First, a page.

• Try to avoid alcohol and caffeine the day before you travel. These drinks can make the jet lag symptoms worsen because they can interfere in your natural clock preventing you to sleep;
  • In the previous days before traveling, try to sleep gradually some hours later or earlier depending on the time zone of your destination. Doing this will help you adjust to the new time zone that you are traveling.
  • Try not to eat a lot of meat,  exercise, or use electronic gadgets, the previous night before going to sleep the day before you travel. Doing this will help you rest better and have an adequate energy level to cope with the time zone differences;
  • Try to have plenty of rest the previous days before your trip. Doing this will decrease the symptoms of jet lag;
  • Try to drink more water, recent studies have shown that drinking a proper amount of water helps your body maintain itself hydrated, helping you reduce the symptoms of jet lag.

What should you do while traveling?

  • Try to sleep in the airplane if it is nighttime through your destination. If it is necessary, use headphones, earplugs and eye masks to reduce the noise and light. If it is daytime in your destination, try not to sleep, even  if you are really tired;
  • Try to drink plenty of water and avoid caffeine and alcohol. Caffeine and alcohol makes you dehydrated worsening the symptoms of jet lag.

What should you do after traveling?

  • Try to regulate your normal sleep cycle as fast as you can;
  • Set the alarm to avoid oversleeping; Studies show that sleeping more than 6-8 hours will not help you recover the lack of sleep you had the previous days.
  • If you are really tired, take a nap for maximum 20-30 minutes. This will help you to adjust to the new time zone and will not interfere in your normal nighttime sleep
  • Try to expose yourself to natural sunlight to adjust easier to your new location. Sun is one of the most important factors, that can influence your body´s circadian rhythm.  If you are traveling eastward, be sure to expose yourself to the morning sun. This way, you’ll be able to adjust to the new time zone.
  •  If you are traveling westward, expose yourself to the night light, which can help you to adjust to the time for the new location because of the melatonin level production.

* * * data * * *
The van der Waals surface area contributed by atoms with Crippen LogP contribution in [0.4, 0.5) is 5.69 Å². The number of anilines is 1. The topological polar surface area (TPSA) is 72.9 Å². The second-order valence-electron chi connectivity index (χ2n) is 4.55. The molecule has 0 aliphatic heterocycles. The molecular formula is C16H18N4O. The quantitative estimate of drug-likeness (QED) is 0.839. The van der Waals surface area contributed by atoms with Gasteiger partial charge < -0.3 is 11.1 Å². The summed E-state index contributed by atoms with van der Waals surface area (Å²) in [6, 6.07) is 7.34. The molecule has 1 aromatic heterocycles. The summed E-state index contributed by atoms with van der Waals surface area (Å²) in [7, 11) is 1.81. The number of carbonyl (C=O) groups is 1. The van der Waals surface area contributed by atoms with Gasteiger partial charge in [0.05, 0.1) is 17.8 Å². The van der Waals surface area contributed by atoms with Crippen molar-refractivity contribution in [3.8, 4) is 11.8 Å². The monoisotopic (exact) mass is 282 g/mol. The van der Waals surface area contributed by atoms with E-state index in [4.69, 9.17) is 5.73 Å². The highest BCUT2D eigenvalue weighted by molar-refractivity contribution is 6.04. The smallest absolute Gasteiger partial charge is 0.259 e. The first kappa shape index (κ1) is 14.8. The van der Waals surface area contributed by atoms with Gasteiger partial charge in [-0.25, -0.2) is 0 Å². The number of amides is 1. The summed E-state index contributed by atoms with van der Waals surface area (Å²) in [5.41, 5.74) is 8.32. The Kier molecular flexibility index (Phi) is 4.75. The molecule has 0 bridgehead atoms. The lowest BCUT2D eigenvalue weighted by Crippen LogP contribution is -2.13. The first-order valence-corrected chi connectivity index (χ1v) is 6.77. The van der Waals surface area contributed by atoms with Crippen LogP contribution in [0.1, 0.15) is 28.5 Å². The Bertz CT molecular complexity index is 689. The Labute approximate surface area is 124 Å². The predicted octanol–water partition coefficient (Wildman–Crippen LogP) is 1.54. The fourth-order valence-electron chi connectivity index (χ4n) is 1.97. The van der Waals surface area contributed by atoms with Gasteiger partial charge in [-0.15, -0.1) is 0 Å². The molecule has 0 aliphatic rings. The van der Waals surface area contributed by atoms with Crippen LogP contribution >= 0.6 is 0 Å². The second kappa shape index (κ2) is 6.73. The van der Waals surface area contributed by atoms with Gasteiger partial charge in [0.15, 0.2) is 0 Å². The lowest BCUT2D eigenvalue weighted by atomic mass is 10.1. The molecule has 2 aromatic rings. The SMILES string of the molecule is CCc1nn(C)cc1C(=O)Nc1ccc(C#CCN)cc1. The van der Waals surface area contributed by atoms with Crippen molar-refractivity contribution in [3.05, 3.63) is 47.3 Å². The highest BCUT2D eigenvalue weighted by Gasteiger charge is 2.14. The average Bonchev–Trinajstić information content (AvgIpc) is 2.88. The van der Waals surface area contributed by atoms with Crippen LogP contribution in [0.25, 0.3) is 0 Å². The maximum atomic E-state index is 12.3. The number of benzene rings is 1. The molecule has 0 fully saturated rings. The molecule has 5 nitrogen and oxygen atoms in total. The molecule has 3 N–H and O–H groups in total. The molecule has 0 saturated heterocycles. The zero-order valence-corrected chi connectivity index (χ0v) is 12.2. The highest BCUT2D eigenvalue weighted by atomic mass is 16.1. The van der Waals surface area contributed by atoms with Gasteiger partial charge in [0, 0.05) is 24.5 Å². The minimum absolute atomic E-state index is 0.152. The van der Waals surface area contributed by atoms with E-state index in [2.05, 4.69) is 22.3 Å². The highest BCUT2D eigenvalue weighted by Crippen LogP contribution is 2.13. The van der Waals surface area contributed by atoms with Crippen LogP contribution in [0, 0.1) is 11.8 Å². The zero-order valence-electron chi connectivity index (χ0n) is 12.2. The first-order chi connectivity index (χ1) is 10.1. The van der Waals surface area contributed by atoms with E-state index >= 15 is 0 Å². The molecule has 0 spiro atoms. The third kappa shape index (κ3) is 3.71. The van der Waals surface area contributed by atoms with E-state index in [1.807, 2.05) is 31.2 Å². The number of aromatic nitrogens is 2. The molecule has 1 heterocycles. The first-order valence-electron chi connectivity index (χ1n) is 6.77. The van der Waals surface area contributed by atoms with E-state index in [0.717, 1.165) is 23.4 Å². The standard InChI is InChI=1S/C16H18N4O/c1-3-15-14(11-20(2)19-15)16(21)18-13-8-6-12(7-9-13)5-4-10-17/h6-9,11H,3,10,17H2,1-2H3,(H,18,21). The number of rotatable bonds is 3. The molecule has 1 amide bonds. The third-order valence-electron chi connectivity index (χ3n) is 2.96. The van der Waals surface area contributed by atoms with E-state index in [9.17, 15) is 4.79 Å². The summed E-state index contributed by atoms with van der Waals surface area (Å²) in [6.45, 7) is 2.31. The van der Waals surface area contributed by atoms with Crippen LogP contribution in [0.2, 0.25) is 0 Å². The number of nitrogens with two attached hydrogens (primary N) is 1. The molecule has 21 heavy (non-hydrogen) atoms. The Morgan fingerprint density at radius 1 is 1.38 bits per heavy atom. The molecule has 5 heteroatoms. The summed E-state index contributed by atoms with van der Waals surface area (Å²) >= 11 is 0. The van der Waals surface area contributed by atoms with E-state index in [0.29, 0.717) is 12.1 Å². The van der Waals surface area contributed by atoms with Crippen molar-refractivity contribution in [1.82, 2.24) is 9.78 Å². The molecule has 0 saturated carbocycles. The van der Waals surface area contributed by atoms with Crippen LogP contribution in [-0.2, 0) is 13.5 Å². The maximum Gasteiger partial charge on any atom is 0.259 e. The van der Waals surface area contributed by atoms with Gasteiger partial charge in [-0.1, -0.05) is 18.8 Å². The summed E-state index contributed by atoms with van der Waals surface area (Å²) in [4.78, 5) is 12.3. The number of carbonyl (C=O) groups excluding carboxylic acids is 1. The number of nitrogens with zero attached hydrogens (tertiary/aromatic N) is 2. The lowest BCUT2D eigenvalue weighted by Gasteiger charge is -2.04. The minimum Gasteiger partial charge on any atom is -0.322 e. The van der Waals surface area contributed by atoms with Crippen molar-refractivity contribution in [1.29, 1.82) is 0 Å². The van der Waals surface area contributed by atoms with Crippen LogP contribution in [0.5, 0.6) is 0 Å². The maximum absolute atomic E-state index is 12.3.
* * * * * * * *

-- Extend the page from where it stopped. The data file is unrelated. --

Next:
How can you treat Jet Lag?

Jet Lag is not a serious disorder and sometimes it is not necessary to have a treatment. However, there are some options that are available that will help you to be able to do your daily tasks. Make sure to include these activities or tips during your trip:

  • Sunshine and light therapy:  as mentioned above, night or sunlight can help you adjust your body clock and reduce the symptoms;
  • Melatonin: it is a natural hormone produced in your brain that lets your  body know when it’s the appropriate time to sleep. You can take over-the-counter (OTC) melatonin supplements, which can help you sleep; even if your body is fighting to stay awake. To use it, is very easy: just be sure to take it 30 minutes before you go to sleep and make sure you can have at least 6 to 8 hours of interrupted sleep;
  • Sleeping tablets: They may be useful if you are having trouble sleeping (insomnia). Most of these medicines, require a prescription from a doctor. It is always good to talk to your doctor, because they can have side effects and you need to take it just if the symptoms are severe and for a short period of time;
  • One study has found that if you avoid eating while you are normally hungry, rather eating at the correct time of the new time zone, will help your body speed up the process and adjust itself faster to the new time zone;

There is no way to avoid jet lag completely, but following the tips and basic steps mentioned above, will help you reduce the effects and will help you enjoy your next trip.

Sources:

  • https://www.healthline.com/health/jet-lag#causes
  • https://www.nhs.uk/conditions/Jet-lag/#treatment
  • https://www.mayoclinic.org/diseases-conditions/jet-lag/symptoms-causes/syc-20374027